|10,832 (Lansdown Stand)|
|4,240 (Atyeo Stand)|
|6,484 (Dolman Stand)|
|6,143 (South Stand)|
|Clubs||Bristol City FC|
|Renovations||1928, 1958, 1970, 1994, 2007, 2014-2016|
|Record attendance||43,335 (Bristol City - Preston North End, 1935)|
|Address||Ashton Road, Bristol, BS3 2EJ|
Description: Ashton Gate
Ashton Gate Stadium was built at the turn of the 19th century, but inhabited by Bristol City FC after several years, in 1904. First revamp came in 1928 with a new covered terrace being added at the south-eastern side. 30 more years passed before another big change – erection of a new main stand with press and executive seats. Then in 1970 another one was mounted on the opposite side of the pitch. Last new section came in 1994, when uncovered terraces behind one goal were replaced with a new seated stand. Also around that time came other changes forced by the Taylor Report.
Glory years have already passed at Ashton Gate. Bristol City could not dream of a crowd similar to the record attendance from 1930’s, so no wonder plans for relocation were put in place along with England's efforts to host the 2018 World Cup. Eventually they fell through, forcing City to consider expansion of Ashton Gate.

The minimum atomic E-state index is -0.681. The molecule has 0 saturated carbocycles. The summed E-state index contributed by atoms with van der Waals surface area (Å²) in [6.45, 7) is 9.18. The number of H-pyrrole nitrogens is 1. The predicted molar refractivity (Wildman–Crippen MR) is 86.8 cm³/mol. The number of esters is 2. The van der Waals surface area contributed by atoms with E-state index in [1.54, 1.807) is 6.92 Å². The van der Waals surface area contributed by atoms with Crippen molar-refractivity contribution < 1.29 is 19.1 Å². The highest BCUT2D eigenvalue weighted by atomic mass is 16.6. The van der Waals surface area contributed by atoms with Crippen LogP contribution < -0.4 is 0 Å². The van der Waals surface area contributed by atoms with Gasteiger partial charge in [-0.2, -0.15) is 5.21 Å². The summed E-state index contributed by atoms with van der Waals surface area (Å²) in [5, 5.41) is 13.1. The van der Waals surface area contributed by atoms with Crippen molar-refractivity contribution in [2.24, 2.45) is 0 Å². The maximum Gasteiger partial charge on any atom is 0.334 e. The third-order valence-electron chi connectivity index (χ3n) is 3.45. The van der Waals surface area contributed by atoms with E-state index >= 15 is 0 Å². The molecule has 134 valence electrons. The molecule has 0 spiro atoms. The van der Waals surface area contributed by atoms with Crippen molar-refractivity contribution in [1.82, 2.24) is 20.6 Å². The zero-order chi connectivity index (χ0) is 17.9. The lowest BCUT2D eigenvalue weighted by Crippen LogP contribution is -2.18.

The venue is also important for British rugby – since 1920 it’s used regularly by Bristol Rugby club and is also the place where largest rugby crowd in Britain outside Twickenham was seen.
In 2014-2016 the above-mentioned expansion of Ashton Gate finally came to fruition, becoming the single most expensive (and extensive) operation to ever be carried out at the stadium. Massive new main grandstand and south end were both built, while the east stand was improved, altogether giving the stadium a new, modern look and prolonging its lifespan by no less than 2-3 decades.
Stadium of the Year 2016: Join the global vote!
It’s time to make your voice heard and select the best stadium opened in 2016 around the world. Public Vote is now open and will last until March 4.
Stadium of the Year 2016: Name your nominees!
For 10 days you’re welcome to share your favourite stadiums opened in 2016. We know of over 30 stadiums eligible for the competition, now let’s see your candidates.
England: "Old but new" Ashton Gate now open
Promotion in 2015, now victory to begin the new chapter with. 2 goals against Wigan inaugurated the redeveloped Ashton Gate, following its largest change to date.
10+ Ranking 2015: Attendances in Europe (Part 2. The Clubs)
Borussia, Barca and Man United – lovely dominant trio. But it wasn’t them who gained most fans last season. Check all 217 clubs that draw an average crowd of 10,000+!
Bristol: Key phase begins at Ashton Gate
While first new stand is almost ready, demolition begins to make way for massive 11,000-seat main grandstand.
Bristol: East stand’s truss lifted into place
This was the most spectacular operation so far at Ashton Gate. Yesterday two cranes lifted the massive main truss atop the east stand. See it on film, thanks to Bristol Sport.
Bristol: South stand skeleton begins to grow at Ashton Gate
Exactly 3 months after demolition crews started dismantling the old stand, first steel beams were mounted on site. Now Bristol City owners are inviting local companies to become subcontractors.